Long term resident artist at the department of Medical Biotechnology, Flinders University in Adelaide, Niki Sperou describes the fluidity of the Experimental Art Foundation (now the Australian Experimental Art Foundation)which is now almost four decades old.
Having a culture that is open to experiment and risk increases the likelihood of both the unpredictability and the relevance of what emerges from it.
Since its inception in 1974, the Experimental Art Foundation (now the Australian Experimental Art Foundation: EAF and AEAF respectively), has supported experimental art practice. One may ask, "What is experimental art?" An early manifesto authored by Donald Brook and endorsed by other active EAF initiators including Bert Flugelman and Ian North, champions art that models life and questions the status quo; art that is not essentially concerned with beauty or aesthetics; art that is active and radical. This philosophy was generously embodied in its first, now legendary, director, the late and much-loved artist Noel Sheridan.
After almost four decades, these fundamental principles endure. They are now memes, valuable concepts which have cultural semblances to genes. Only concepts with vigour and vitality are passed on to future generations. However as with all inheritable things, they are subject to evolution.
The current and tenth director of the AEAF, Christine Morrow, explains that “Experimental has meant different things at different times.” Morrow makes clear that experimental art has variously been used as a synonym for contemporary art, avant garde art or new media, or as it has become known more recently, media art. But under her directorship, experimental is a form of inquiry modelled on the scientific method: testing hypotheses with the aim of verifying or falsifying ideas or realities.
Currently experimental art has become critically and widely accepted by new generations of galleries and not-for-profit art spaces. Consequently we might also consider, “How will AEAF continue its active and directional position within this genre?” Morrow explains that it is expected that as ideas become mainstream there is always a risk that they may become comfortable or popular and subject to conservatism. Two points outlined in the original manifesto are therefore of paramount importance. She strongly supports the interrogation of the status quo, and that art should be essentially radical. To maintain an innovative approach Morrow recommends questioning based upon the methodologies of science; the practice of research, risk, testing and scrutiny.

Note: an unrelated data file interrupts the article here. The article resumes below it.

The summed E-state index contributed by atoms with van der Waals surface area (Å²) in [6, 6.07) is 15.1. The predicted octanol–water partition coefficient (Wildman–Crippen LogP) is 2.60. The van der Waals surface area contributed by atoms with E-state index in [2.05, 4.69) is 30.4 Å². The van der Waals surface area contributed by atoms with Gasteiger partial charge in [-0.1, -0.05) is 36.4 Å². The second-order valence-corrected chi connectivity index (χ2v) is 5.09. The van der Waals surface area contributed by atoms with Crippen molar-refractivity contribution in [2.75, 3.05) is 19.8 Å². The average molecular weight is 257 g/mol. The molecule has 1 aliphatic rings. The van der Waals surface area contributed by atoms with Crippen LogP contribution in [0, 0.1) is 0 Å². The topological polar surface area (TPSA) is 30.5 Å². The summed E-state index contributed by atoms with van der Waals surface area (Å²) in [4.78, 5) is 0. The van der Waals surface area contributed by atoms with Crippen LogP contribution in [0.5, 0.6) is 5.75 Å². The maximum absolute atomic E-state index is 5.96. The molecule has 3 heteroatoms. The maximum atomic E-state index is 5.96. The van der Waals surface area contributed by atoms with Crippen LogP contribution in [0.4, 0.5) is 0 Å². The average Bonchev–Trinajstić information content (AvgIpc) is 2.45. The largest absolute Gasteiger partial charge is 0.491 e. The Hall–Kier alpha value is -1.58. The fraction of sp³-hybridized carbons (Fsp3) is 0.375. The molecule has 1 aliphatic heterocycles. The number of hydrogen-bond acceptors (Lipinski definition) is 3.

It is therefore not surprising that past director, Melentie Pandilovski (2003-2009), made actual rather than analogous connections between art and science through his engagement with cosmological science, robotic works and bio-technology. The Art of the Biotech Era and Biotech Revisited projects that Pandilovski curated, incorporated life itself, in the form of wet biology. Biology, the study of living systems, is based on hierarchical structures and is therefore highly political. The artists participating in these projects adopted living organisms, scientific tools and protocols, to explore ideas concerning the cultural, ethical and economic implications of recent biotechnological advancements. Forms of power were critiqued via a series of exhibitions, workshops and texts by local, national and international artists and theorists. The boundaries between nature and technology, humans and animals, multinationals and locals, formal institutions and informal practice, the professional and the do-it-yourself were interrogated. In addition, there were explorations of modes of consciousness and changing human identity. The results provided a strong context for biotech art, which at the time was an emerging genre in experimental art.
Experimental art addresses social, cultural, environmental and economic issues, and is always political. Times and contexts change therefore experimental art must never cease to assess critically the structures of power. Experimental art creates a platform for compelling areas of research. Experimental art is inclusive and creates access toward interdisciplinary collaborations. Experimental art by its very nature is always subject to change.
Niki Sperou is an artist and writer within the nexus of art, science and culture. Since 2006 she has been the resident artist at the department of Medical Biotechnology, Flinders University, Adelaide.